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Examination of Nursing Data Elements From Evidence-Based Recommendations for Clinical Decision Support


CIN: Computers, Informatics, Nursing: December 2013 - Volume 31 - Issue 12 - p 605–614
doi: 10.1097/CIN.0000000000000013
Feature Article

The purpose of this descriptive, exploratory study was to examine the current use, metadata, and availability of delirium data elements in an electronic health record and clinical data repository. The investigation explored risk for ICU delirium by comparing the delirium data elements representing nursing practice at one clinical agency with a Synthesis of evidence-based practice recommendations developed for the Knowledge-Based Nursing Initiative. The analysis provided a description of the representation of data elements and issues related to the availability of data for use in the future development of clinical decision support system that was intended to prevent ICU delirium. Content analysis and descriptive statistics were used to categorize and analyze the instance-level data from the convenience sample of 1714 patients. Forty-one data element categories were derived from the synthesis based on nursing process components and were matched to 160 data elements identified in the clinical agency’s electronic health record. The matched data elements were primarily text based, entered by RNs using flow sheets and care planning documentation. Even though there was a high number of potential data element matches, there was considerable variable data availability related to clinical, conceptual, and technical factors. The further development of valid and reliable data that accurately capture the interaction between nurse, patient, and family is necessary before embarking on electronic clinical decision support.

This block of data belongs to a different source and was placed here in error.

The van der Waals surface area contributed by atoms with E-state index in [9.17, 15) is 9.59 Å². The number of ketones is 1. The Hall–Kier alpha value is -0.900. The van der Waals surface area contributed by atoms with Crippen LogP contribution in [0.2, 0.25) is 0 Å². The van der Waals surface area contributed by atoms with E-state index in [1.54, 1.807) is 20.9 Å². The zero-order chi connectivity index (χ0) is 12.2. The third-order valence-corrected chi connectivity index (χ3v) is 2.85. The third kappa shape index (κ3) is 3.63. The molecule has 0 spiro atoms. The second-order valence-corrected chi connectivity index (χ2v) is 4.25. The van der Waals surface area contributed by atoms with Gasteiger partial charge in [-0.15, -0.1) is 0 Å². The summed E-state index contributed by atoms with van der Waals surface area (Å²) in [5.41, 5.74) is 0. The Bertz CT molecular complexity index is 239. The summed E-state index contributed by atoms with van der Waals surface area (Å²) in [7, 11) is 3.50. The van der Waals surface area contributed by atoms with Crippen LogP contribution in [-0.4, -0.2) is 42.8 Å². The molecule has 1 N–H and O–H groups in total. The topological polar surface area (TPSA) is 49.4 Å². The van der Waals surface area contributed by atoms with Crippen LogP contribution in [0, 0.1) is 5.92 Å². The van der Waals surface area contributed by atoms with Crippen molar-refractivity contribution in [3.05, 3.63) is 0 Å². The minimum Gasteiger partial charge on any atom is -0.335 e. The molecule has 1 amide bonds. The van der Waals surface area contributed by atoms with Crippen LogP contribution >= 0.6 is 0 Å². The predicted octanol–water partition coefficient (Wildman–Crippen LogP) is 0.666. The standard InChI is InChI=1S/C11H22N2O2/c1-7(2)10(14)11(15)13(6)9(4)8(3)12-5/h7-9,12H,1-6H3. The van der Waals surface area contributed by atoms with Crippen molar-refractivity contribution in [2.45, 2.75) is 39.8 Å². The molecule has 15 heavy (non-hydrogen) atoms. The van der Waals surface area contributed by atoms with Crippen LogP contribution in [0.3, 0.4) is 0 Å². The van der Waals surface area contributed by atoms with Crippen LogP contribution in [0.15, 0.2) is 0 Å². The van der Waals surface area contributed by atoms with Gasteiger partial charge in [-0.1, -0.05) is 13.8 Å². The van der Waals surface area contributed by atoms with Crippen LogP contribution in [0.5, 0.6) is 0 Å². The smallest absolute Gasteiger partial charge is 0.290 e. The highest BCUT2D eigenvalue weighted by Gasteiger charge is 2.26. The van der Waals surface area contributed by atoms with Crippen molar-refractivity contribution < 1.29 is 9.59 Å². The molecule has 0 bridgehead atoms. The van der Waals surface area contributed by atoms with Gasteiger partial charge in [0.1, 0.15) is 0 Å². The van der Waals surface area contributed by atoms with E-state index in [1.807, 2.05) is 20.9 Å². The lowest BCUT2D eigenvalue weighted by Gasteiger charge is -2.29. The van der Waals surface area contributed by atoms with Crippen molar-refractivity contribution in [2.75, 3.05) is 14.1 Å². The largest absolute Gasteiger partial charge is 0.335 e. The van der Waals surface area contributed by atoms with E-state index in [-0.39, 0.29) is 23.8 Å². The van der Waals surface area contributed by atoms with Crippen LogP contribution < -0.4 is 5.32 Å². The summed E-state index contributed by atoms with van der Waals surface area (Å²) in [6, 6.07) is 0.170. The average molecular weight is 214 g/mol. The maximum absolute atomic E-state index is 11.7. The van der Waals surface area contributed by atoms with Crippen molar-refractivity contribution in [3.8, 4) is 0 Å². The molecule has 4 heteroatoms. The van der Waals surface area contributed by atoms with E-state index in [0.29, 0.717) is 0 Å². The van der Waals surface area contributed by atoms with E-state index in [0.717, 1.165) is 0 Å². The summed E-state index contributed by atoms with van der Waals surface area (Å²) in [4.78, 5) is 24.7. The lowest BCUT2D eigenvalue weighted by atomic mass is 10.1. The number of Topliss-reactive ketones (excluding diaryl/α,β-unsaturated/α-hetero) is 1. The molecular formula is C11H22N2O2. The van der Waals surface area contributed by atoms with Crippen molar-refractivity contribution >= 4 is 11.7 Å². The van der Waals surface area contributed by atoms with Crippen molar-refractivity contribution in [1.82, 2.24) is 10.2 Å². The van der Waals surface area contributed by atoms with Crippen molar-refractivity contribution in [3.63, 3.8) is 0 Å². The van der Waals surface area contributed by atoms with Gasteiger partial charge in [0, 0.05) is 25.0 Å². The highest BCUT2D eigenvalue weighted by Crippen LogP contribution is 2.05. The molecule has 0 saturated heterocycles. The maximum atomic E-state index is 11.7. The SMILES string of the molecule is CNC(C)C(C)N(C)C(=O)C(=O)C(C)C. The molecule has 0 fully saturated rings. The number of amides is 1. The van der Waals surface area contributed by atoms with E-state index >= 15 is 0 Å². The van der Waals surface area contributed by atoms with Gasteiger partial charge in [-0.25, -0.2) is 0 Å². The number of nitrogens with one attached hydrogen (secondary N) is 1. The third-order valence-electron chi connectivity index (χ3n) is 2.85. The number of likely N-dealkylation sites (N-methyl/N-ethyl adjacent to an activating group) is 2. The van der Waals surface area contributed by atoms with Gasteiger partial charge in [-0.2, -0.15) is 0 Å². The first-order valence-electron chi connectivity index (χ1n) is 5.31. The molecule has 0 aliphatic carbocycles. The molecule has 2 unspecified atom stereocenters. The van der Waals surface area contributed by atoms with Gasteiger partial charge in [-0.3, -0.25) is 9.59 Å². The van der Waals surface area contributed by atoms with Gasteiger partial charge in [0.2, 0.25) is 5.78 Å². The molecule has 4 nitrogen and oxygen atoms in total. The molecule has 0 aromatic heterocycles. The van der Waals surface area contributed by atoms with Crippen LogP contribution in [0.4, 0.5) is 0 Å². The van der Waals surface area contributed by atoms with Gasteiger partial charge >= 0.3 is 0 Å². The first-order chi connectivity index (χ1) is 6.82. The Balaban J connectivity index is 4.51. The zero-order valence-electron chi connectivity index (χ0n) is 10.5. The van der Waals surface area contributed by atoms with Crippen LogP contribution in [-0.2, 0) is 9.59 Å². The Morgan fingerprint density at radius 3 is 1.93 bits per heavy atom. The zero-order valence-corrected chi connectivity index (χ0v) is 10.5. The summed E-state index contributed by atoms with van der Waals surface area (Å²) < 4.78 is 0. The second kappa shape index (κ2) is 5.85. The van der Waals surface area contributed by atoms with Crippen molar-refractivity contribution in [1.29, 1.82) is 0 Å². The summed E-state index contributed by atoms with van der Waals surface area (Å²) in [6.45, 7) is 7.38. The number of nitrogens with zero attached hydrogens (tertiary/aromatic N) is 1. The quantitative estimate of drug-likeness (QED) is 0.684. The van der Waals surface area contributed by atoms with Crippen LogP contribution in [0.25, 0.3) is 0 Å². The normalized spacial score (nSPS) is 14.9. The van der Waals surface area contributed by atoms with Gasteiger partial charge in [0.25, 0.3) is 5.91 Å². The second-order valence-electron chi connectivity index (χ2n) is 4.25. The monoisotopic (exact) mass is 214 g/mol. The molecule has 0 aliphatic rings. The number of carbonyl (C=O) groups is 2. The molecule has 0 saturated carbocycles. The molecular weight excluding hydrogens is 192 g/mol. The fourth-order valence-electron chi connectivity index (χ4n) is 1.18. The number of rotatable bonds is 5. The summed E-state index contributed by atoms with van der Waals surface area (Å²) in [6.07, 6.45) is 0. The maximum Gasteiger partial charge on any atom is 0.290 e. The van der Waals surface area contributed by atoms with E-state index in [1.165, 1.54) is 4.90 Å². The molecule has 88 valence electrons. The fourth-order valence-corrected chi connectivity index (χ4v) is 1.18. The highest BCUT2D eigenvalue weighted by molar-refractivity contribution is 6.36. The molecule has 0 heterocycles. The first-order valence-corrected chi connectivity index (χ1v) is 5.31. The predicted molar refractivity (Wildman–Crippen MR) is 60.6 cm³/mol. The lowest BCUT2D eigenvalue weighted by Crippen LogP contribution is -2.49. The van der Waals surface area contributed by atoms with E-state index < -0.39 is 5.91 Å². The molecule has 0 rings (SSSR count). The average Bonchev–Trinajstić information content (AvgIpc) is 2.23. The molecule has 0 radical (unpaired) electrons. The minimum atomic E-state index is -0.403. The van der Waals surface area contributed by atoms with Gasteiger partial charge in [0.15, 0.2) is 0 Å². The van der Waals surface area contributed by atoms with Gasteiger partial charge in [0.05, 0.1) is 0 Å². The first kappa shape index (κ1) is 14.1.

Author Affiliations: Nursing Department, Saint Catherine University (Dr Byrne), Saint Paul, MN; and University of Wisconsin–Milwaukee (Dr Lang), Milwaukee, WI.

This study was partially funded by a grant from the Harriet Werley Doctoral Fellowship from the College of Nursing, University of Wisconsin–Milwaukee.

The authors have disclosed that they have no significant relationship with, or financial interest in, any commercial companies pertaining to this article.

Corresponding author: Matthew David Byrne, PhD, RN, CPAN, Nursing Department (F22), 2004 Randolph Ave, St Paul, MN 55105 (

© 2013 Wolters Kluwer Health | Lippincott Williams & Wilkins.